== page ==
After serving as a submarine officer during the First World War, Niemöller became a Lutheran pastor and served a large and affluent congregation in suburban Berlin. Like many in Germany between the wars, Niemöller rejected the democracy of the Weimar Republic and turned to ultra-nationalist politics as the way in which God’s will for Germany would be realized and her national honor restored. Niemöller voted for the Nazis both in 1924 and 1933, believing Hitler’s promises to return Christianity to the center of national life and to promote the revival of the Protestant churches, which had declined under the secular democracy of Weimar. At first Niemöller welcomed the political triumph of Nazism and Hitler’s persecution of communists, social democrats, and Jews, all of whom he believed to be the enemies of both Germany and Christianity.
It did not take long, however, for Niemöller to abandon the Nazis. Seeing how some of the Führer’s disciples sought to Nazify both the Gospel and the Church, and how others promoted neo-paganism, Niemöller began to realize that Hitler’s promises about respecting Christianity were lies. Within a year of Hitler’s taking office, Niemöller joined a group of pastors who resisted the Nazification of Christianity.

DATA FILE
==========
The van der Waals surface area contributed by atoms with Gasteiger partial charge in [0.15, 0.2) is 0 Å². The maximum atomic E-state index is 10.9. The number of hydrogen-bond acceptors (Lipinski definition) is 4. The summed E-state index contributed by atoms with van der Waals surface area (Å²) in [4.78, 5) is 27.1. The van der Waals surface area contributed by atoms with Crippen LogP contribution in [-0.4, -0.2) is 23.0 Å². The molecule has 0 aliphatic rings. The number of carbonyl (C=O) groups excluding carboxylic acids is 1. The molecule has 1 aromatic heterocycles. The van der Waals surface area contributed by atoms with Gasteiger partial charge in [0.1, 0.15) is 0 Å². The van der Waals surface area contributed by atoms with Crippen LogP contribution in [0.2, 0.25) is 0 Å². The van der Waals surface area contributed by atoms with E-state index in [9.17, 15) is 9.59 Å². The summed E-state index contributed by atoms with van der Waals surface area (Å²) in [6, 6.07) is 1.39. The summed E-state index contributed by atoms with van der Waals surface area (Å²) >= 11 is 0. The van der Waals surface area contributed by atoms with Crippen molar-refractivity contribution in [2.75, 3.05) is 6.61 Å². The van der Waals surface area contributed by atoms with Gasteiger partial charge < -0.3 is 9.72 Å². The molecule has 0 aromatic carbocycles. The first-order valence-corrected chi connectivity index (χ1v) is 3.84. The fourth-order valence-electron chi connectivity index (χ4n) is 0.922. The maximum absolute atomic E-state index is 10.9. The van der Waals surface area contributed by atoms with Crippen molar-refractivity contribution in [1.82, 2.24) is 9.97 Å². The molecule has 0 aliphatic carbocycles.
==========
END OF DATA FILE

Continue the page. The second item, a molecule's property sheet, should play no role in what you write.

In particular, Niemöller dissented against the new Reich Church’s purge of Christians of Jewish ethnicity from the pastorate. His resistance to the Aryanization of the Protestant clergy brought Niemöller into the leadership of the new Confessing Church, the anti-Nazi alternative to the Reich’s Church. Along with the Reformed theologian Karl Barth, Niemöller wrote the Barmen Confession, the Confessing Church’s statement of faith.